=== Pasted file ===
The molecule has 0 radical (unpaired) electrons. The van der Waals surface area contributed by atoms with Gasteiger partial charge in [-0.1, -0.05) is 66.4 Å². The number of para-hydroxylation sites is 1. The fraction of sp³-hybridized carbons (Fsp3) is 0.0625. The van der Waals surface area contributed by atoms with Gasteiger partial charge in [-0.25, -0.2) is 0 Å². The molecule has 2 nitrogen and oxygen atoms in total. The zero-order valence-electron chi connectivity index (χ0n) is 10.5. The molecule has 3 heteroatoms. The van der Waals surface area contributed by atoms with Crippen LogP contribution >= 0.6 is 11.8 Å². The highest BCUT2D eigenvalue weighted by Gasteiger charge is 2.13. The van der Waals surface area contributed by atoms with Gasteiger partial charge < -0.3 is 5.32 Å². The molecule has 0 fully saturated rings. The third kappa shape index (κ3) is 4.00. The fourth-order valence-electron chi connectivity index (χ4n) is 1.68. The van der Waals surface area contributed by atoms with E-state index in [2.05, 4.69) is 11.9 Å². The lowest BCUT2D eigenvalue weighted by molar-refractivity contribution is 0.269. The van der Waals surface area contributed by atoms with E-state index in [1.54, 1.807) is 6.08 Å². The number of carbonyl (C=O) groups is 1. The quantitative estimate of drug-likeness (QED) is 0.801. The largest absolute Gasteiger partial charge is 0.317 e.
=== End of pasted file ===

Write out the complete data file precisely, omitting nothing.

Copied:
The molecule has 0 radical (unpaired) electrons. The van der Waals surface area contributed by atoms with Gasteiger partial charge in [-0.1, -0.05) is 66.4 Å². The number of para-hydroxylation sites is 1. The fraction of sp³-hybridized carbons (Fsp3) is 0.0625. The van der Waals surface area contributed by atoms with Gasteiger partial charge in [-0.25, -0.2) is 0 Å². The molecule has 2 nitrogen and oxygen atoms in total. The zero-order valence-electron chi connectivity index (χ0n) is 10.5. The molecule has 3 heteroatoms. The van der Waals surface area contributed by atoms with Crippen LogP contribution >= 0.6 is 11.8 Å². The highest BCUT2D eigenvalue weighted by Gasteiger charge is 2.13. The van der Waals surface area contributed by atoms with Gasteiger partial charge < -0.3 is 5.32 Å². The molecule has 0 fully saturated rings. The third kappa shape index (κ3) is 4.00. The fourth-order valence-electron chi connectivity index (χ4n) is 1.68. The van der Waals surface area contributed by atoms with E-state index in [2.05, 4.69) is 11.9 Å². The lowest BCUT2D eigenvalue weighted by molar-refractivity contribution is 0.269. The van der Waals surface area contributed by atoms with E-state index in [1.54, 1.807) is 6.08 Å². The number of carbonyl (C=O) groups is 1. The quantitative estimate of drug-likeness (QED) is 0.801. The largest absolute Gasteiger partial charge is 0.317 e.